Last month, I shared a story from Cornell’s orchards, where apple blossoms were pollinated this year solely by local wild bee species rather than commercial honeybees. Funnily enough, the same day I posted that story, the science editor for The Telegraph wrote a piece concerning bees across the Atlantic, where the British Beekeepers Association has partnered with one of the original Winnie-the-Pooh illustrators to make a new story encouraging children to care for these productive insects. As Pooh tells Piglet in the new story when they realize there is a shortage of honey, “you can only be careful for so long before you run out altogether.” Sarah Knapton reports:
Beekeepers are also hoping to engage children by encouraging them to bake with local honey, become beekeepers, visit nearby apiaries and throw seed-bombs to help the spread of wildflowers.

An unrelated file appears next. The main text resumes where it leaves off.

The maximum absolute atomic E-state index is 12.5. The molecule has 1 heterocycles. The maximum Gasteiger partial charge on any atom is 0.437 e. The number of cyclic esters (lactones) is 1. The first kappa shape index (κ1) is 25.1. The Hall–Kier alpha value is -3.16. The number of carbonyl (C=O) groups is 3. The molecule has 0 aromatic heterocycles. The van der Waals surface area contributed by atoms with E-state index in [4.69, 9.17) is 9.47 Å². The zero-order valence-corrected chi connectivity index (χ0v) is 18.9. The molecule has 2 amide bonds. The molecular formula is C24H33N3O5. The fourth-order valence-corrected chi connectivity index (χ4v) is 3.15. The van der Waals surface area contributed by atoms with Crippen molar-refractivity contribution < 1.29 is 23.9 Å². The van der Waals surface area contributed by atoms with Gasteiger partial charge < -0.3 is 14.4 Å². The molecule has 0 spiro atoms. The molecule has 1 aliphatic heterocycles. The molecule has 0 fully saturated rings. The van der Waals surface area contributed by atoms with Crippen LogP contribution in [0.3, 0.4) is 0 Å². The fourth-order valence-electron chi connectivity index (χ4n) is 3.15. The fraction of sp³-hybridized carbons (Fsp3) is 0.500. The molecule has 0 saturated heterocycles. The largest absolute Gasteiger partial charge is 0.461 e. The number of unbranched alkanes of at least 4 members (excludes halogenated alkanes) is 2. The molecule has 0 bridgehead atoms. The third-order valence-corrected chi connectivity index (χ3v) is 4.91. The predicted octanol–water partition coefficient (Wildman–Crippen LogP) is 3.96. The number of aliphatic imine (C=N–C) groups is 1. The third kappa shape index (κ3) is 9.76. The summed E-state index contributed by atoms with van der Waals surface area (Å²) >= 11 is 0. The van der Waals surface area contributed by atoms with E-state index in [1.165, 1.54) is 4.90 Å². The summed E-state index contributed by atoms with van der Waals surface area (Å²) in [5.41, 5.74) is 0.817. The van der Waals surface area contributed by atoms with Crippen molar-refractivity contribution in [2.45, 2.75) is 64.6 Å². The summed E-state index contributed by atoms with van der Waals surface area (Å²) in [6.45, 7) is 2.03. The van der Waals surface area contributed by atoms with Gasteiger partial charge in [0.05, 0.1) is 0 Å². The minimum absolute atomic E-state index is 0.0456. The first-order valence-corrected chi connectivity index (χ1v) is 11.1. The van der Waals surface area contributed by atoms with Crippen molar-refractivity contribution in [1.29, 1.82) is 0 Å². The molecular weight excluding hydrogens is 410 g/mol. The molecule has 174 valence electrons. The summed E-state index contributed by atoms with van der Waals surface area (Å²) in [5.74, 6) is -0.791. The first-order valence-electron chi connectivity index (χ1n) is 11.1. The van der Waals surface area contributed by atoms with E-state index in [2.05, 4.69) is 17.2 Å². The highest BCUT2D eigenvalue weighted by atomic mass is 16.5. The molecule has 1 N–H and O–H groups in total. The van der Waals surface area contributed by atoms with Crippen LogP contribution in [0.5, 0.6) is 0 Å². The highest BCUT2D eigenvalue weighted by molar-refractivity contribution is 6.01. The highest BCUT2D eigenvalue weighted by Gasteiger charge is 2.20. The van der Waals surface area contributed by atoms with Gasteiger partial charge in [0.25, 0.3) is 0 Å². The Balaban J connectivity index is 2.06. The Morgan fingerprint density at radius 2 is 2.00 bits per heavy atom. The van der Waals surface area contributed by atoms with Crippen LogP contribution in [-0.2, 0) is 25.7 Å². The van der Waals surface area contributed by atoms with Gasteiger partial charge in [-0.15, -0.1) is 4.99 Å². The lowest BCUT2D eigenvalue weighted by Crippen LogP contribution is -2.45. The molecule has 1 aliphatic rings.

New illustrations show AA Milne’s characters Christopher Robin, Piglet, Tigger, Eeyore and Pooh making a vegetable patch in the Yorkshire Dales, building a bee box in the shadow of the Angel of the North in Gateshead, and planting a flowering tree in the shadow of Warwick Castle.
The friends are also pictured dropping bee-balls in Birmingham, painting in Sherwood Forest, Nottinghamshire and visiting a honey show in Glastonbury.
Nicole Pearson, Associate Publisher from Egmont Publishing which publishes the Pooh books said: “Winnie-the-Pooh is famed for his love of honey, so who better to encourage families to get out and about and take part in fun activities that can help support our honey bees.
“We’re very excited to be working with the BBKA to support such a worthwhile cause.”
A survey by the BBKA found that 58 per cent of people wanted to help stop the decline of bees but do not know how to go about it.
“While many people are aware of the plight of the honey bee, there are many that don’t know what they can do to help,” said David Aston, President of the British Beekeepers Association.
“We hope that by supporting our ‘Friends of the Honey Bee’ initiative with the brand new guide inspired by Winnie-the-Pooh, families across the country can get involved, making a practical contribution and supporting bee health research.”
You can read the rest of the original article here.